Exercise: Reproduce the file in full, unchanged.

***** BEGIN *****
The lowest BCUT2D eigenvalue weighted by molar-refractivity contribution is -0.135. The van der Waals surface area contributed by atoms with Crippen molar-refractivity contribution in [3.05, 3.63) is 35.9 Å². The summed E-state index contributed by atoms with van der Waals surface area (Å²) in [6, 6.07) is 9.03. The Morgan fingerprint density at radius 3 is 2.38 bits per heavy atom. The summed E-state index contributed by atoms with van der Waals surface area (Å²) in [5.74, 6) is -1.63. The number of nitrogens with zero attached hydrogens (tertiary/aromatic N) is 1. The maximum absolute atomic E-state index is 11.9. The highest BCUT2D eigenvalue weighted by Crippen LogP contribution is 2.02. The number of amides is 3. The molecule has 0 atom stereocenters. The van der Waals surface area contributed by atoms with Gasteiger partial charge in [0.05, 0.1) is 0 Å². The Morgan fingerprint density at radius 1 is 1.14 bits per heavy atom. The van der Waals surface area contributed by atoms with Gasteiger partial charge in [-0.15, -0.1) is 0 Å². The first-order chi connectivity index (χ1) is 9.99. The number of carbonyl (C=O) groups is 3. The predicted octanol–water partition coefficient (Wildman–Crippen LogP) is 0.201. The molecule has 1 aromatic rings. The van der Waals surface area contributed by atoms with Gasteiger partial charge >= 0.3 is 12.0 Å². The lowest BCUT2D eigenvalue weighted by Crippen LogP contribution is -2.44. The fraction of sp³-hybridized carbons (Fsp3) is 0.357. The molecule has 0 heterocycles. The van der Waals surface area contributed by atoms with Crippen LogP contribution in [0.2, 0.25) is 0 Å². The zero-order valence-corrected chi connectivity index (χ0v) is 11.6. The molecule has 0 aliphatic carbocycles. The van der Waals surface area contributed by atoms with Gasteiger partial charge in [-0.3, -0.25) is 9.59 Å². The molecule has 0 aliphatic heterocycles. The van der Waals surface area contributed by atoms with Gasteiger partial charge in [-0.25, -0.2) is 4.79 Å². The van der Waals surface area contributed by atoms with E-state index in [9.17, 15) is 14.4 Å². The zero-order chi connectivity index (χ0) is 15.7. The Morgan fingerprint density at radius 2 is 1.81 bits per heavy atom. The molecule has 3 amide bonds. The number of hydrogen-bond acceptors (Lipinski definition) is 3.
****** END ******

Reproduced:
The lowest BCUT2D eigenvalue weighted by molar-refractivity contribution is -0.135. The van der Waals surface area contributed by atoms with Crippen molar-refractivity contribution in [3.05, 3.63) is 35.9 Å². The summed E-state index contributed by atoms with van der Waals surface area (Å²) in [6, 6.07) is 9.03. The Morgan fingerprint density at radius 3 is 2.38 bits per heavy atom. The summed E-state index contributed by atoms with van der Waals surface area (Å²) in [5.74, 6) is -1.63. The number of nitrogens with zero attached hydrogens (tertiary/aromatic N) is 1. The maximum absolute atomic E-state index is 11.9. The highest BCUT2D eigenvalue weighted by Crippen LogP contribution is 2.02. The number of amides is 3. The molecule has 0 atom stereocenters. The van der Waals surface area contributed by atoms with Gasteiger partial charge in [0.05, 0.1) is 0 Å². The Morgan fingerprint density at radius 1 is 1.14 bits per heavy atom. The van der Waals surface area contributed by atoms with Gasteiger partial charge in [-0.15, -0.1) is 0 Å². The first-order chi connectivity index (χ1) is 9.99. The number of carbonyl (C=O) groups is 3. The predicted octanol–water partition coefficient (Wildman–Crippen LogP) is 0.201. The molecule has 1 aromatic rings. The van der Waals surface area contributed by atoms with Gasteiger partial charge >= 0.3 is 12.0 Å². The lowest BCUT2D eigenvalue weighted by Crippen LogP contribution is -2.44. The fraction of sp³-hybridized carbons (Fsp3) is 0.357. The molecule has 0 heterocycles. The van der Waals surface area contributed by atoms with Crippen LogP contribution in [0.2, 0.25) is 0 Å². The zero-order valence-corrected chi connectivity index (χ0v) is 11.6. The molecule has 0 aliphatic carbocycles. The van der Waals surface area contributed by atoms with Gasteiger partial charge in [-0.3, -0.25) is 9.59 Å². The molecule has 0 aliphatic heterocycles. The van der Waals surface area contributed by atoms with Gasteiger partial charge in [-0.25, -0.2) is 4.79 Å². The van der Waals surface area contributed by atoms with E-state index in [9.17, 15) is 14.4 Å². The zero-order chi connectivity index (χ0) is 15.7. The Morgan fingerprint density at radius 2 is 1.81 bits per heavy atom. The molecule has 3 amide bonds. The number of hydrogen-bond acceptors (Lipinski definition) is 3.